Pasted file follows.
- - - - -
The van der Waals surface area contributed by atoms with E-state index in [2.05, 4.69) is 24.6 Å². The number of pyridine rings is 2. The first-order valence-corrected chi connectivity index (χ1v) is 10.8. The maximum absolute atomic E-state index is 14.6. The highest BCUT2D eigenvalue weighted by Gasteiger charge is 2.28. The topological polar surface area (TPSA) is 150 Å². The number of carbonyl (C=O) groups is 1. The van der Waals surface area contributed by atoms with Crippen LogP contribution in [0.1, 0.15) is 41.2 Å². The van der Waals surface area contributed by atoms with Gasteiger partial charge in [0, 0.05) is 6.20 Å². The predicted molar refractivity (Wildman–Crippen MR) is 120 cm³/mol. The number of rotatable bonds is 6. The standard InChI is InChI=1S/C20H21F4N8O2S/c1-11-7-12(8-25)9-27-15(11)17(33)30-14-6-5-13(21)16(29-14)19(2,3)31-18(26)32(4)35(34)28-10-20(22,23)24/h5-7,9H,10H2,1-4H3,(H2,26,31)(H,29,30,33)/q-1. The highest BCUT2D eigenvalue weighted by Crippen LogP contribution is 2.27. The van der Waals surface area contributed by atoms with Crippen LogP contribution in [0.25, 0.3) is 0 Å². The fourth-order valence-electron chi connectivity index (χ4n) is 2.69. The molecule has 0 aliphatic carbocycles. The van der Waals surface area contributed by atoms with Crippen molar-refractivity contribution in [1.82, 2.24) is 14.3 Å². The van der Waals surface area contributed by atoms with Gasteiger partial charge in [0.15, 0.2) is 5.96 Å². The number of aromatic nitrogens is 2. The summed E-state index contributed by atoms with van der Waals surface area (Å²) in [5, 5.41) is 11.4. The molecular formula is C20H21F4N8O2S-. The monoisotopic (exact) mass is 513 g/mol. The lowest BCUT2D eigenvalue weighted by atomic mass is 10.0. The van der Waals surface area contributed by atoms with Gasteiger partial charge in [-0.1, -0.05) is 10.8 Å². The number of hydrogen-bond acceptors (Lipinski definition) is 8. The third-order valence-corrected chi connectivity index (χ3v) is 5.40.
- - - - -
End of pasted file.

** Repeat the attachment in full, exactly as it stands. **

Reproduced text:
The van der Waals surface area contributed by atoms with E-state index in [2.05, 4.69) is 24.6 Å². The number of pyridine rings is 2. The first-order valence-corrected chi connectivity index (χ1v) is 10.8. The maximum absolute atomic E-state index is 14.6. The highest BCUT2D eigenvalue weighted by Gasteiger charge is 2.28. The topological polar surface area (TPSA) is 150 Å². The number of carbonyl (C=O) groups is 1. The van der Waals surface area contributed by atoms with Crippen LogP contribution in [0.1, 0.15) is 41.2 Å². The van der Waals surface area contributed by atoms with Gasteiger partial charge in [0, 0.05) is 6.20 Å². The predicted molar refractivity (Wildman–Crippen MR) is 120 cm³/mol. The number of rotatable bonds is 6. The standard InChI is InChI=1S/C20H21F4N8O2S/c1-11-7-12(8-25)9-27-15(11)17(33)30-14-6-5-13(21)16(29-14)19(2,3)31-18(26)32(4)35(34)28-10-20(22,23)24/h5-7,9H,10H2,1-4H3,(H2,26,31)(H,29,30,33)/q-1. The highest BCUT2D eigenvalue weighted by Crippen LogP contribution is 2.27. The van der Waals surface area contributed by atoms with Crippen LogP contribution in [0.25, 0.3) is 0 Å². The fourth-order valence-electron chi connectivity index (χ4n) is 2.69. The molecule has 0 aliphatic carbocycles. The van der Waals surface area contributed by atoms with Crippen molar-refractivity contribution in [1.82, 2.24) is 14.3 Å². The van der Waals surface area contributed by atoms with Gasteiger partial charge in [0.15, 0.2) is 5.96 Å². The number of aromatic nitrogens is 2. The summed E-state index contributed by atoms with van der Waals surface area (Å²) in [5, 5.41) is 11.4. The molecular formula is C20H21F4N8O2S-. The monoisotopic (exact) mass is 513 g/mol. The lowest BCUT2D eigenvalue weighted by atomic mass is 10.0. The van der Waals surface area contributed by atoms with Gasteiger partial charge in [-0.1, -0.05) is 10.8 Å². The number of hydrogen-bond acceptors (Lipinski definition) is 8. The third-order valence-corrected chi connectivity index (χ3v) is 5.40.